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LOS ANGELES – Federal and local investigators were trying to determine whether an arsonist set a fire that turned an unfinished downtown apartment tower into a block of flames so hot they melted freeway signs and cracked windows in office high-rises as far as a block away.
More than 250 firefighters battled flames that engulfed the wooden frame of the seven-story Da Vinci complex around 1:20 a.m. Monday. It took hours to douse the flames and left an unsafe, smoldering heap of wood and metal. Heavy equipment tore into the remaining scaffolding Monday night.
It was one of two destructive early morning fires in the city. The other heavily damaged a building that houses multiple businesses in a neighborhood a couple of miles away.
No one was injured in the first blaze and there was one minor injury in the second blaze, which appeared to be unrelated, authorities said.
The Da Vinci fire caused an estimated $10 million in losses to the complex, city fire Capt. Jaime Moore told the Los Angeles Times (http://lat.ms/1wu0xgF ).
Another $1.5 million in damage was done to a freeway where a sign melted and traffic-monitoring fiber-optic cables under the pavement may have to be replaced, authorities said.
Arson investigators were unable to immediately enter the unsafe structure, but fire officials said the fact that the fire erupted so quickly over so much of the building might point to arson.
"It's very rare for the entire building to be engulfed at once," Moore said. "There may have been foul play."
Investigators from the city Fire Department and the federal Bureau of Alcohol, Tobacco, Firearms and Explosives were looking into the cause of the Da Vinci blaze.
Investigators will look at surveillance recordings from surrounding buildings and will use dogs that can sniff fire accelerants.
The fire sent up sheets of flame that were visible for miles and rained ash onto freeways flanking the construction site. Some signs melted and portions of U.S. 101 and Interstate 110 were shut down for a time as burning debris fell into lanes. Commuter traffic — slow-moving on good days — remained jammed long after rush hour, with vehicles backed up for miles even after the freeways reopened.
Kin Isamov, 28, was heading downtown on the 110 freeway when he passed the blaze.
"You could feel the fire," he told the Times. "You drive through it, and you kind of imagine what Armageddon would feel like. You feel like any second the fire is going to get in the car, burn you."
Daniel Reese, 38, who lives in an apartment across the freeway from the Da Vinci, said he was awakened by sirens and then police ordered residents to evacuate.
He went to the balcony and watched the flames as embers rained down.
"I grabbed my wallet and my dog," he said, standing with his British bulldog, Marley.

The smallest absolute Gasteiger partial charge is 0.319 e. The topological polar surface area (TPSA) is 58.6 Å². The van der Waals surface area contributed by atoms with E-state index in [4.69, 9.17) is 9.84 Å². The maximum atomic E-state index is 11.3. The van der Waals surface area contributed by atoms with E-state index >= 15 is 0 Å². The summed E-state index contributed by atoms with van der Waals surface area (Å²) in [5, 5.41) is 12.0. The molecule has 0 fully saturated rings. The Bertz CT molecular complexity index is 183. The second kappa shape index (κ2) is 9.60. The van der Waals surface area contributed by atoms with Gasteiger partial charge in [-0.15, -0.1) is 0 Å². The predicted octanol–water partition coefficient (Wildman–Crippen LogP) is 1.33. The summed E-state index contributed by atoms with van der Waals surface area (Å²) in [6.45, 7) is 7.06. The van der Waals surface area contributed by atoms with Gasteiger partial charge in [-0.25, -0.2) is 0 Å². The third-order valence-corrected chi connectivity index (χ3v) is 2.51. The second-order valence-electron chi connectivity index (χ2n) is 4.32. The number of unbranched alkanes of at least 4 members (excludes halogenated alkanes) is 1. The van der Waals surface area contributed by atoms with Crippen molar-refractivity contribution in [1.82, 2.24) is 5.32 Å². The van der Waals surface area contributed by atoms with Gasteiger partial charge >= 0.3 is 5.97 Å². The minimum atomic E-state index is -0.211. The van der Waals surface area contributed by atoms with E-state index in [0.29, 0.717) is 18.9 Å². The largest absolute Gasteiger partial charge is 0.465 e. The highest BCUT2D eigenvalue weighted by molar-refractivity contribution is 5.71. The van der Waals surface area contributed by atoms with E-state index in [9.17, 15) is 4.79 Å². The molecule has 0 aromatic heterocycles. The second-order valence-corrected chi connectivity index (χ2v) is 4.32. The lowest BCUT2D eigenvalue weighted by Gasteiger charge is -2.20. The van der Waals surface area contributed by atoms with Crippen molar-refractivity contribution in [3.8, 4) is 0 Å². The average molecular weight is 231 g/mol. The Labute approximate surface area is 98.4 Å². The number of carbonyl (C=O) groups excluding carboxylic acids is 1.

Three floors of a nearby 16-story city-owned building had fire damage and the other floors sustained water damage. That building was closed for the day.
The intense heat also broke glass and melted blinds in three stories of the 15-story Los Angeles County Health Department building.
A block away, the city Department of Water and Power reported cracks in at least 160 of its 10-by-4-foot windows at its headquarters.
The blaze also set off sprinklers in a nearby building housing the city's Department of Aging, and the water ruined 2,000 Christmas gift bags containing items such as socks, sweaters and food that were going to be distributed this weekend to senior citizens, mainly the poor and those who live alone, department General Manager Laura Trejo told the Los Angeles Times (http://lat.ms/1senwFq ).
Trejo set up a fund through the Los Angeles Foundation on Aging to accept cash donations to replace the gifts.
The burned apartment complex was planned to be a 1.3-million-square-foot residential building — one of a series of large complexes that have gone up around downtown in recent years.
The Da Vinci was to be an Italianate complex with hundreds of units and amenities such as a pool, full-sized basketball court, library, theater and business center.
The developer, Geoffrey Palmer, also built the Orsini and Medici complexes.
"We would like to thank the men and women of the Los Angeles Fire Department for their bravery, swift actions and effective response in putting out the fire," he said in a statement. "Though we have temporarily lost Building B, we will be opening Building A across the street at the end of January to those families looking forward to occupying their new homes."
Shortly after 4 a.m., another large fire was reported at a mixed-use building undergoing renovations about 2 miles to the west. More than 100 firefighters from multiple agencies responded and had the flames under control in less than two hours, according to Chief Deputy Mario D. Rueda.
One person in a nearby apartment building was treated for minor smoke inhalation, he said.